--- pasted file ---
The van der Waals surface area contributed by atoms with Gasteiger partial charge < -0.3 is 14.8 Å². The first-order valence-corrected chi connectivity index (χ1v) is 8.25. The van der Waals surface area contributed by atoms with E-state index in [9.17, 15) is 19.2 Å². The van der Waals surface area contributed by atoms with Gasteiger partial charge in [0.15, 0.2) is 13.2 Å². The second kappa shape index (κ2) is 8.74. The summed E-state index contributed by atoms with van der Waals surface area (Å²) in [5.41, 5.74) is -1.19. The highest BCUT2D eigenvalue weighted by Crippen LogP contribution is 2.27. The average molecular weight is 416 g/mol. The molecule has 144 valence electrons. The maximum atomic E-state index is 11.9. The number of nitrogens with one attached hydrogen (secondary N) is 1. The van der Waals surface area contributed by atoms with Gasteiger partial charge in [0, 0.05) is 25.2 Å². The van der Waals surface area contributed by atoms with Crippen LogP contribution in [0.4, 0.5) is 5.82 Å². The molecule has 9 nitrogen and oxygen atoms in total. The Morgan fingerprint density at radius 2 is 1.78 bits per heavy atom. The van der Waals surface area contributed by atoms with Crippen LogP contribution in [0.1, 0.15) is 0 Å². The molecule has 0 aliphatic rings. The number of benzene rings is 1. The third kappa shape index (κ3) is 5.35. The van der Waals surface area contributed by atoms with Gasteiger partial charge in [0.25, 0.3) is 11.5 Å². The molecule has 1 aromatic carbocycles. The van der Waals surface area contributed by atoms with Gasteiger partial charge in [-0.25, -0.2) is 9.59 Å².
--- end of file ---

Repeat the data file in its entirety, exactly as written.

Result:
The van der Waals surface area contributed by atoms with Gasteiger partial charge < -0.3 is 14.8 Å². The first-order valence-corrected chi connectivity index (χ1v) is 8.25. The van der Waals surface area contributed by atoms with E-state index in [9.17, 15) is 19.2 Å². The van der Waals surface area contributed by atoms with Gasteiger partial charge in [0.15, 0.2) is 13.2 Å². The second kappa shape index (κ2) is 8.74. The summed E-state index contributed by atoms with van der Waals surface area (Å²) in [5.41, 5.74) is -1.19. The highest BCUT2D eigenvalue weighted by Crippen LogP contribution is 2.27. The average molecular weight is 416 g/mol. The molecule has 144 valence electrons. The maximum atomic E-state index is 11.9. The number of nitrogens with one attached hydrogen (secondary N) is 1. The van der Waals surface area contributed by atoms with Gasteiger partial charge in [0, 0.05) is 25.2 Å². The van der Waals surface area contributed by atoms with Crippen LogP contribution in [0.4, 0.5) is 5.82 Å². The molecule has 9 nitrogen and oxygen atoms in total. The Morgan fingerprint density at radius 2 is 1.78 bits per heavy atom. The van der Waals surface area contributed by atoms with Crippen LogP contribution in [0.1, 0.15) is 0 Å². The molecule has 0 aliphatic rings. The number of benzene rings is 1. The third kappa shape index (κ3) is 5.35. The van der Waals surface area contributed by atoms with Gasteiger partial charge in [0.25, 0.3) is 11.5 Å². The molecule has 1 aromatic carbocycles. The van der Waals surface area contributed by atoms with Gasteiger partial charge in [-0.25, -0.2) is 9.59 Å².